We built HashiCorp Boundary to make it simple to grant and maintain access to infrastructure. Today, developers, operators, and security teams struggle to maintain access controls for on-premises and cloud infrastructure. Even though the systems these teams interact with are more automated and extensible than ever, granting a human access to a VM, a database, a container, or any remote system is still difficult at scale.
Part of the reason that human access to machines is still a hard problem is that traditional solutions are heavy, opaque, or inextensible. They’re missing the open-source values that help software projects improve and grow. To this end, we developed Boundary with HashiCorp’s core principles in mind.
We want Boundary to be:
Boundary was born out of feedback from you, our end users. For years, HashiCorp Vault users requested we build a feature that could grant secure sessions to remote systems. We gave this consideration a lot of thought and concluded that Vault’s primary domain was credential management whereas the tool being requested was primarily about session management. Not to fit a square peg in a round hole, we decided that such a tool should stand on its own and the concept of HashiCorp Boundary was born.
Though the concept began much earlier, the actual decision to build didn’t happen until late 2019. Over the course of 6 months beginning in the fall of 2019, Jeff Mitchell and Andy Manoske developed the vision for Boundary. They researched the market and began building a team that would eventually become the core contributors for the HashiCorp Boundary Project.
From the Fall of 2019 through the Spring of 2020, a team of senior engineers was assembled: Mike Gaffney, Jim Lambert, and Todd Knight joined the backend team; Randy Morey and Susmitha Girumala joined the frontend team, and I joined from the Vault project as the engineering manager. In the summer of 2020, Pete Pacent joined HashiCorp as our first product manager.
Request for Comments (RFC) documents are the guiding light of any project at HashiCorp. In the product's early days we did more wordsmithing than coding, occasionally prototyping our ideas to make sure they made sense.
By late May of 2020, with a tightly scoped minimum viable product (MVP) in hand, we began writing HashiCorp Boundary in earnest. We had 6 months to build an MVP and 6 sets of hands to do it. One month before launch, we had a working end-to-end product that included:
As described in our public roadmap, in the near term we plan on shipping an OIDC auth method, transparent credential management with a HashiCorp Vault integration, dynamic host discovery for popular platforms, and a desktop client to make session establishment and management a seamless user experience.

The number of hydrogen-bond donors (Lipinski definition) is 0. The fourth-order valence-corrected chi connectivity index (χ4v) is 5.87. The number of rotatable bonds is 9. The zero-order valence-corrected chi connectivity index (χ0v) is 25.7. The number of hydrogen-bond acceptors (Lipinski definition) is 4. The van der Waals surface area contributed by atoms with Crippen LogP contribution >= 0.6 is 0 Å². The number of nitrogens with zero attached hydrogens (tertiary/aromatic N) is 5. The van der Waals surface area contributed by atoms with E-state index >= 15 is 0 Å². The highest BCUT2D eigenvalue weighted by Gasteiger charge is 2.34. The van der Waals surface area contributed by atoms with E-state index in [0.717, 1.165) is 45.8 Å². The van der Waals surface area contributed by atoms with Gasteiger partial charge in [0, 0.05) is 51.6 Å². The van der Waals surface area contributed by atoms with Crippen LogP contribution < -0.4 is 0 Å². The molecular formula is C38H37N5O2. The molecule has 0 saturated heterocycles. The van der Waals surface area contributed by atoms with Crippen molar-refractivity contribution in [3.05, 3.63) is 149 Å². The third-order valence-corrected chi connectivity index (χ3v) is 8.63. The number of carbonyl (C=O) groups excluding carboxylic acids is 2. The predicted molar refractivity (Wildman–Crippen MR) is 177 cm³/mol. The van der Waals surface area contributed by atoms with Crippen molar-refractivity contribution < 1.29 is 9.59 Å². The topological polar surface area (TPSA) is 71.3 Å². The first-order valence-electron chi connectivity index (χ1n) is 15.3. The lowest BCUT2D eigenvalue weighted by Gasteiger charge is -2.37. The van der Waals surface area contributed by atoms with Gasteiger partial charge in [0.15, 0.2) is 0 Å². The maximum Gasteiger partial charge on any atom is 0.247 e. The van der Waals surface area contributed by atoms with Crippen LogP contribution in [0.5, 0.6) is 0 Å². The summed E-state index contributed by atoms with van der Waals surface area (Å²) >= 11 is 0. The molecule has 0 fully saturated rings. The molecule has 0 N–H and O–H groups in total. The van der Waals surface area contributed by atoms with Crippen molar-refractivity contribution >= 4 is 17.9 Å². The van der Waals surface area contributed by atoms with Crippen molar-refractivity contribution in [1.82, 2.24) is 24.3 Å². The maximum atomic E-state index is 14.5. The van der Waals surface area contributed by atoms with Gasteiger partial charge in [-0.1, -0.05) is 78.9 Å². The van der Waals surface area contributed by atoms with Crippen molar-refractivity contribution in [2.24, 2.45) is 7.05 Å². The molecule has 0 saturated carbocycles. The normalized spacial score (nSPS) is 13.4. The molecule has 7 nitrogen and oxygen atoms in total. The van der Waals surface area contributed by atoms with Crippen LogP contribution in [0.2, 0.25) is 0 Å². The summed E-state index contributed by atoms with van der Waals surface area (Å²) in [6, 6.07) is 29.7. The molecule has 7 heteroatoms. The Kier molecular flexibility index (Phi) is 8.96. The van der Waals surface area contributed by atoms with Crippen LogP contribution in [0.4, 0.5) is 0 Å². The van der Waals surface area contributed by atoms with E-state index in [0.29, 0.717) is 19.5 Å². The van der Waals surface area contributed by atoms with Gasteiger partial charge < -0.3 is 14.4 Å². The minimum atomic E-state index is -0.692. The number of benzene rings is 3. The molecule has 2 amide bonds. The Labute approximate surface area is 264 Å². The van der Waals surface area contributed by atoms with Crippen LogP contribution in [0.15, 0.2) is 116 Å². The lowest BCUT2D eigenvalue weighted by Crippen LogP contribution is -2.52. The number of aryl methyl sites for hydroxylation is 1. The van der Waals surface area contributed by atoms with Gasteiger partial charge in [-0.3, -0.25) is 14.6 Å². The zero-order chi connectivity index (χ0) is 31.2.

Authentication is an important aspect of any software project, and we believe the lowest common denominator for authentication today is OpenID Connect. OIDC is a mature framework supported by major identity providers. For this reason, we chose it as our second auth method beyond passwords to give you the ability to bring your own identity to HashiCorp Boundary.
We know that a big piece of access management is credential management. Nobody wants to maintain multiple passwords or keys. HashiCorp Vault has the ability to manage credentials for major cloud platforms, databases, and other technologies that play a pivotal role in modern web applications. By integrating with Vault's dynamic secrets capability, Boundary can broker on behalf of users, and eventually inject, credentials into their Boundary sessions. We can expose these brokered credentials to users or we can transparently inject them and never expose any sensitive information. Both use cases are high on our road map, and we’re excited about the opportunity this integration will bring to the Boundary story.
Host catalogs are a central concept to Boundary and a differentiator when comparing Boundary to other access management solutions. Today, Boundary only has static host catalogs: users have to construct a host definition manually. However, the original intent for host catalogs was to allow dynamic discovery of hosts based on modern groupings such as Kubernetes constraints, security group assignment, labels, or other collection types common in today’s dynamic cloud and container environments.
We plan to bring dynamic host catalogs to life over the coming year for major cloud and container platforms. This will allow administrators the ability to grant access to users based on abstractions rather than hard coded CIDR ranges and IP addresses, making Boundary easy to set up and maintain.
Finally, to make the user experience for session management awesome, we plan to build a desktop client for Windows and Mac. This will allow users who are not comfortable with the command line or who simply want a more graphical interface for Boundary to start and manage sessions to targets.
Of course, the development of these features will be executed in parallel with reviewing contributions from you, our community.
We would not be here today without your feedback. We look forward to hearing from you, seeing your pull requests, and helping you work through any issues that invariably arise with an early software project. Most importantly, we want to build a product that solves real-world challenges you and your team are facing in managing secure access to critical systems.
We will be organizing a HashiCraft Holidays Hackstravaganza where you and your fellow tinkerers can use your creativity to showcase one or more of our products in creative and unexpected ways.
In this blog, we round-up all of the KubeCon related activities HashiCorp will be doing this week at the virtual conference and adjacent to it.
Learn how the domain model works in HashiCorp Boundary and how it approaches IAM.